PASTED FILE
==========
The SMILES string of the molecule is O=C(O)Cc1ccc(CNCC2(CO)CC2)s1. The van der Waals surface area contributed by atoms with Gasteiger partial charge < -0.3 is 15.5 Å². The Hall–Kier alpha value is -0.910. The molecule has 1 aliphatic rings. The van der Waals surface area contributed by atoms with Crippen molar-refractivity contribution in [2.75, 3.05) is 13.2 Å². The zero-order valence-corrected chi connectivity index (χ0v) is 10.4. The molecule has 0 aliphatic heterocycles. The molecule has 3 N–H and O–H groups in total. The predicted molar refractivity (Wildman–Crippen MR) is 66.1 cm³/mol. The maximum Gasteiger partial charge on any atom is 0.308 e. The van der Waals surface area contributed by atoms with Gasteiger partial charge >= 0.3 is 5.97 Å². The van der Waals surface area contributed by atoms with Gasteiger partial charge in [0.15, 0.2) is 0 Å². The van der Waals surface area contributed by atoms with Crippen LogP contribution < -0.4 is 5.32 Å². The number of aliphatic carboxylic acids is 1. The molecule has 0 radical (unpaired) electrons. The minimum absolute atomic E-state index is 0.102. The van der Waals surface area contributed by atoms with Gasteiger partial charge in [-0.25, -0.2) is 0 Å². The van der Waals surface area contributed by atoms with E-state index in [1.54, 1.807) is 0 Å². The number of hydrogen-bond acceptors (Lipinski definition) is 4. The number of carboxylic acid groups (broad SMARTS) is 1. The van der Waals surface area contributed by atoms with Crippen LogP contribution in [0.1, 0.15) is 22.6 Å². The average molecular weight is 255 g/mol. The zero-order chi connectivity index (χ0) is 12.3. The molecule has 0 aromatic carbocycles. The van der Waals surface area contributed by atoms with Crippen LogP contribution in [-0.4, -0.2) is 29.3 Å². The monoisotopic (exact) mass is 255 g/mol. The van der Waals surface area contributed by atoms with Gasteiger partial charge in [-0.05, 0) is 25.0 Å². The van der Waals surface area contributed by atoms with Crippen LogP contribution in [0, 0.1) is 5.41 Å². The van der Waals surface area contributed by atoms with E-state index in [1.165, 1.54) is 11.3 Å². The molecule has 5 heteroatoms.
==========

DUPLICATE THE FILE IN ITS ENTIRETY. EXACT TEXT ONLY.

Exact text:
The SMILES string of the molecule is O=C(O)Cc1ccc(CNCC2(CO)CC2)s1. The van der Waals surface area contributed by atoms with Gasteiger partial charge < -0.3 is 15.5 Å². The Hall–Kier alpha value is -0.910. The molecule has 1 aliphatic rings. The van der Waals surface area contributed by atoms with Crippen molar-refractivity contribution in [2.75, 3.05) is 13.2 Å². The zero-order valence-corrected chi connectivity index (χ0v) is 10.4. The molecule has 0 aliphatic heterocycles. The molecule has 3 N–H and O–H groups in total. The predicted molar refractivity (Wildman–Crippen MR) is 66.1 cm³/mol. The maximum Gasteiger partial charge on any atom is 0.308 e. The van der Waals surface area contributed by atoms with Gasteiger partial charge >= 0.3 is 5.97 Å². The van der Waals surface area contributed by atoms with Gasteiger partial charge in [0.15, 0.2) is 0 Å². The van der Waals surface area contributed by atoms with Crippen LogP contribution < -0.4 is 5.32 Å². The number of aliphatic carboxylic acids is 1. The molecule has 0 radical (unpaired) electrons. The minimum absolute atomic E-state index is 0.102. The van der Waals surface area contributed by atoms with Gasteiger partial charge in [-0.25, -0.2) is 0 Å². The van der Waals surface area contributed by atoms with E-state index in [1.54, 1.807) is 0 Å². The number of hydrogen-bond acceptors (Lipinski definition) is 4. The number of carboxylic acid groups (broad SMARTS) is 1. The van der Waals surface area contributed by atoms with Crippen LogP contribution in [0.1, 0.15) is 22.6 Å². The average molecular weight is 255 g/mol. The zero-order chi connectivity index (χ0) is 12.3. The molecule has 0 aromatic carbocycles. The van der Waals surface area contributed by atoms with Crippen LogP contribution in [-0.4, -0.2) is 29.3 Å². The monoisotopic (exact) mass is 255 g/mol. The van der Waals surface area contributed by atoms with Gasteiger partial charge in [-0.05, 0) is 25.0 Å². The van der Waals surface area contributed by atoms with Crippen LogP contribution in [0, 0.1) is 5.41 Å². The van der Waals surface area contributed by atoms with E-state index in [1.165, 1.54) is 11.3 Å². The molecule has 5 heteroatoms.